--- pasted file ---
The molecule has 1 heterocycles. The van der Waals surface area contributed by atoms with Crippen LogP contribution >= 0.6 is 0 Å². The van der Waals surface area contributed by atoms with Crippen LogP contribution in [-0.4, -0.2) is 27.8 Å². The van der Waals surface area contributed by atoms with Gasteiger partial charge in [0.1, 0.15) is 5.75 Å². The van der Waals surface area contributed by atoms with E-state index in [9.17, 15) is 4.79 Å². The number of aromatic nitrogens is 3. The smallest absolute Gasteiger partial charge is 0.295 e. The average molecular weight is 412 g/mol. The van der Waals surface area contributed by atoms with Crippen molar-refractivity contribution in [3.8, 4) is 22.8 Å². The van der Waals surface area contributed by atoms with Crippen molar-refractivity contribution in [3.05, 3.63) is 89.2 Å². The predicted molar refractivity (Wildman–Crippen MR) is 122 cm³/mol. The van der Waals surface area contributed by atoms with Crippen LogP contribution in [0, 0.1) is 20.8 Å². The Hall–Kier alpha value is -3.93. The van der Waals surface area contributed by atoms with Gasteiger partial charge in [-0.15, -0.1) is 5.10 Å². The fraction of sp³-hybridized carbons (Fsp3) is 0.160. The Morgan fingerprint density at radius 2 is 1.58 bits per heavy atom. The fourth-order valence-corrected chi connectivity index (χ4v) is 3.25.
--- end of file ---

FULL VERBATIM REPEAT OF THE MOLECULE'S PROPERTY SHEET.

The molecule has 1 heterocycles. The van der Waals surface area contributed by atoms with Crippen LogP contribution >= 0.6 is 0 Å². The van der Waals surface area contributed by atoms with Crippen LogP contribution in [-0.4, -0.2) is 27.8 Å². The van der Waals surface area contributed by atoms with Gasteiger partial charge in [0.1, 0.15) is 5.75 Å². The van der Waals surface area contributed by atoms with E-state index in [9.17, 15) is 4.79 Å². The number of aromatic nitrogens is 3. The smallest absolute Gasteiger partial charge is 0.295 e. The average molecular weight is 412 g/mol. The van der Waals surface area contributed by atoms with Crippen molar-refractivity contribution in [3.8, 4) is 22.8 Å². The van der Waals surface area contributed by atoms with Crippen molar-refractivity contribution in [3.05, 3.63) is 89.2 Å². The predicted molar refractivity (Wildman–Crippen MR) is 122 cm³/mol. The van der Waals surface area contributed by atoms with Crippen LogP contribution in [0, 0.1) is 20.8 Å². The Hall–Kier alpha value is -3.93. The van der Waals surface area contributed by atoms with Gasteiger partial charge in [-0.15, -0.1) is 5.10 Å². The fraction of sp³-hybridized carbons (Fsp3) is 0.160. The Morgan fingerprint density at radius 2 is 1.58 bits per heavy atom. The fourth-order valence-corrected chi connectivity index (χ4v) is 3.25.